19 Sep Broussonetia papyrifera 'Golden Shadow'
When I first came to Swarthmore in the summer of 1986, I used to frequent the Taco Bell on Baltimore Pike (what can I say, I was an intern). One day I was parked in the back where the dumpster sits, and growing along the fence-line was a plant which had leaves similar in appearance to our native sassafras, Sassafras albidum. Some of the leaves were entire, others three lobed, and some had a mitten-shape. However, these were fuzzy, almost velvety to the touch. My new discovery was the paper mulberry, Broussonetia papyrifera, which is rarely found in cultivation, but considered an opportunistic and invasive weed. Later that summer on another culinary expedition I found one at the rear of the Burger King, also on Baltimore Pike!
Eighteen years, 6,000 Whoppers and 3,000 Burrito Supremes later I am thumbing through my favorite plant catalog, Heronswood Nursery when I discovered an entry for my old friend that had thrived on the fatty fumes of every fast food chain in Delaware County. However, this time it was a golden foliage selection, Broussonetia papyrifera ‘Golden Shadow’.
Plantsmen are notorious for finding special and coveted selections of plants most normal people would consider pernicious weeds. I remember visiting the J. C. Raulston Arboretum about 5 years ago and walking through the ‘special’ hoop house which held all their treasures. Then Assistant Director, Todd Lasseigne got noticeably excited when he parted the packed-in plants and found a little variegated selection of crabgrass! Yes, the same crabgrass that major Fortune 500 companies have made billions creating herbicides to eradicate from your yard.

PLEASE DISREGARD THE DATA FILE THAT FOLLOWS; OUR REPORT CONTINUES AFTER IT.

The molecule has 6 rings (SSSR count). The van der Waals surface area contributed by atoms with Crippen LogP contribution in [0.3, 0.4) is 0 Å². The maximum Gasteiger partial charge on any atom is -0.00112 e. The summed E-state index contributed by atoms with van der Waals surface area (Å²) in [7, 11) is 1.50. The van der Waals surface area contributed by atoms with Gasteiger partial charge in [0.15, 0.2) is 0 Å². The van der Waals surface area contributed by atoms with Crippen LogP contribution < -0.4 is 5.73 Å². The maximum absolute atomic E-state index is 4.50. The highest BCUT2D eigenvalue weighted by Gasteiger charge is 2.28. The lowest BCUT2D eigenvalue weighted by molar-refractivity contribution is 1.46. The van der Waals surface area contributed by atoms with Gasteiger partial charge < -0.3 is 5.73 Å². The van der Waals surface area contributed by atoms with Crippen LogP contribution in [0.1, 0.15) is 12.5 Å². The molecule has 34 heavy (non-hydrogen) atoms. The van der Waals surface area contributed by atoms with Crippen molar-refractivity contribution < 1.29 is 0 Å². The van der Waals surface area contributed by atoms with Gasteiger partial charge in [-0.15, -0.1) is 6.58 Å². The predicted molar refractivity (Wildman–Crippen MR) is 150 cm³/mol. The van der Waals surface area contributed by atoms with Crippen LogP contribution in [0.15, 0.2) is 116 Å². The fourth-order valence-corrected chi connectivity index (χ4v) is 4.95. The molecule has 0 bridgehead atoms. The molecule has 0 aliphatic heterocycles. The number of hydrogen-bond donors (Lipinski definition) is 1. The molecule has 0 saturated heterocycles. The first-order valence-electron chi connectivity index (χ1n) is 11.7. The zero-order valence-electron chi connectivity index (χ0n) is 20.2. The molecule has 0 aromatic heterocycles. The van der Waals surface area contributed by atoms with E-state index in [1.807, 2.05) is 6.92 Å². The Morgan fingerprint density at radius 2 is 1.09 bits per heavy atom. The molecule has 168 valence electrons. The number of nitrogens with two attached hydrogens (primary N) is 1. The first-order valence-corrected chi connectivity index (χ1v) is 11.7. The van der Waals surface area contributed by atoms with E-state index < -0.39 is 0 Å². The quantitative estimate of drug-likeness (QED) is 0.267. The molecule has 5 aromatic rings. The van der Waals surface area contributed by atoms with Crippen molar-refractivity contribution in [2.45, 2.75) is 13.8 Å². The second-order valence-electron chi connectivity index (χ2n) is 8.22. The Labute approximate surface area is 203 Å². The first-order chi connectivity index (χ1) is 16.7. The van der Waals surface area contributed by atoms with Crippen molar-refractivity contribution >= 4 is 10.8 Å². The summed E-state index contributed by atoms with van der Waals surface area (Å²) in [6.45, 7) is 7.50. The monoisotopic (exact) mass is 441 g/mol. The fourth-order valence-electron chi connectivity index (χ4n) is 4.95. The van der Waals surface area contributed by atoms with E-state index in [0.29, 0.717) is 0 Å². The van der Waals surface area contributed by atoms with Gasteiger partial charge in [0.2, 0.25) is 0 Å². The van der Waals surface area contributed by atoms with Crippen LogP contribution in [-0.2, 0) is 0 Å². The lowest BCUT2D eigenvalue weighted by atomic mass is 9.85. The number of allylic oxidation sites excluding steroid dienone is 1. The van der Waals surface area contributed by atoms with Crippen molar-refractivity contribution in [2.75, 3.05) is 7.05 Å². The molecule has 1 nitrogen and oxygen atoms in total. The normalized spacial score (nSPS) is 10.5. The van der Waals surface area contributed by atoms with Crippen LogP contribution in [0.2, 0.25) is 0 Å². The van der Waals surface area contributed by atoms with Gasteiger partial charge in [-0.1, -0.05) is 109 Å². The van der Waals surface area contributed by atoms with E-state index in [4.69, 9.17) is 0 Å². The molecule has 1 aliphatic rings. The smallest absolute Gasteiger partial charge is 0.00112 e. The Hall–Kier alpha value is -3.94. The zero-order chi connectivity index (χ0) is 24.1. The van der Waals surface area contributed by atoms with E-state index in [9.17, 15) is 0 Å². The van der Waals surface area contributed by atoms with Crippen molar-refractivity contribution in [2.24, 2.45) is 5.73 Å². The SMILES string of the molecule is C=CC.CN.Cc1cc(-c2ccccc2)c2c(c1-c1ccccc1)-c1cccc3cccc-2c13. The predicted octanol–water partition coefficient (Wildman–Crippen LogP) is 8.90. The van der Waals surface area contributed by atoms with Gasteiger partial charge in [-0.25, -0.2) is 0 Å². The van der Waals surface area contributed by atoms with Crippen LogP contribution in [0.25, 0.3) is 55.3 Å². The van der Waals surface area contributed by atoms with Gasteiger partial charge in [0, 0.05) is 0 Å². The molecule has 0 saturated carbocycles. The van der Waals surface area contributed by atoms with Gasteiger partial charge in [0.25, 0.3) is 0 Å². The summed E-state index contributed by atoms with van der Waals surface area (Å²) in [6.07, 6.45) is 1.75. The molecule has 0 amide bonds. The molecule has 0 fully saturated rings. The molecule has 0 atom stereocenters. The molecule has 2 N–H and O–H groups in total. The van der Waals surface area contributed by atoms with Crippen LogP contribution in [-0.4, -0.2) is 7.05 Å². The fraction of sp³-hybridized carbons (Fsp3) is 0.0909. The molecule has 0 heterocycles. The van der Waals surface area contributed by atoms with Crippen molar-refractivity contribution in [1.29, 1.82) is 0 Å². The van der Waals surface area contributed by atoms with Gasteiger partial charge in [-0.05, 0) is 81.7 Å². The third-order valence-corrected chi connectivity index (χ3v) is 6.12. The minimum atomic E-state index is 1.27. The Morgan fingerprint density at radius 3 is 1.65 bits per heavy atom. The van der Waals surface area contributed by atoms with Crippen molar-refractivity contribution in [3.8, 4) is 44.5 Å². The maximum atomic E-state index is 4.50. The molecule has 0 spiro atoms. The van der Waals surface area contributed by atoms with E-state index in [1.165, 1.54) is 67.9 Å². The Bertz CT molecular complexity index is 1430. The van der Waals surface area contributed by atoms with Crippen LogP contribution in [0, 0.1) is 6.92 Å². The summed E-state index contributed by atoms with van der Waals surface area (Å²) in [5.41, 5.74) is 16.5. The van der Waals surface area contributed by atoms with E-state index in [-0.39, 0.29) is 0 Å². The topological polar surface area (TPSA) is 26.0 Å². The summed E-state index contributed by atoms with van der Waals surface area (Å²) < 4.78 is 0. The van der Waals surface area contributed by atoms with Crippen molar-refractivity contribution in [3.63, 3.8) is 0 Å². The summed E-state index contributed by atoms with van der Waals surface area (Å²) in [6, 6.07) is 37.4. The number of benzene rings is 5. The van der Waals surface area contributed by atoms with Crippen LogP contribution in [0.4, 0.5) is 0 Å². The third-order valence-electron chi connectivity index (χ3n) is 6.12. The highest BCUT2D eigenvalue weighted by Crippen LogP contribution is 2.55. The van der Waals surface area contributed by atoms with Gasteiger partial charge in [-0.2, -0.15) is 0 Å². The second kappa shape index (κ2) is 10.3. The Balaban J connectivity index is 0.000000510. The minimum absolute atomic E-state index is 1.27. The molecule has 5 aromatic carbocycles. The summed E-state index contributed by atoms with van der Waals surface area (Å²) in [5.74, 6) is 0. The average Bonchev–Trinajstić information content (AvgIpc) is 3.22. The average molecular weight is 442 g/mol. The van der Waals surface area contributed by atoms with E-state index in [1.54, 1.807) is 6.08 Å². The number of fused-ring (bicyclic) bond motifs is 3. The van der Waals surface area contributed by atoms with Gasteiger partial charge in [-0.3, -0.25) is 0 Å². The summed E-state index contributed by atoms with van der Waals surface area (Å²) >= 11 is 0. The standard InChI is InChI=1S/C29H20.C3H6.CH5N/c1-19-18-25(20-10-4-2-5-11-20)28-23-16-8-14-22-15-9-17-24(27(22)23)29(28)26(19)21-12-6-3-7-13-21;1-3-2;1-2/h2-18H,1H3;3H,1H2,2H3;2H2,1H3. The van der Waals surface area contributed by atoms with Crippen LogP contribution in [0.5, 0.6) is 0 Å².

Suffice to say, I too got a little excited. Over the years I have grown a green and white variegated pokeweed; was smitten with a variegated plantain until it seeded all over the Terry Shane Teaching garden; and I’m still regretting ever putting a beautiful, purple, self-sowing (that is an understatement) member of the carrot family, Cryptotaenia japonica ‘Purpurea’ in my yard. So, why not try a golden foliage paper mulberry?
Perhaps it will turn out to be a mistake like the others, but 4 years into this experiment and the results are impressive. In March of each year I cut the main structure of this small tree/large shrub back to a twiggy structure of five feet. In the spring and through the summer large golden, felted leaves are produced. Many other golden-foliaged plants like Sambucus, Catalpa, Cotinus and Robinia lose the color intensity of their golden foliage as the summer progresses and the intensity of the sun increases. However, ‘Golden Shadow’ remains vibrant, lush and stunning.
I have heard that it has a propensity to sucker and colonize. I have noticed a sucker here and there, but nothing else yet. So far this bold-foliaged shrub has impressed all those who have walked by it. If you are looking for a bold plant for the garden with a distinctively tropical effect then ‘Golden Shadow’ might be worth your consideration.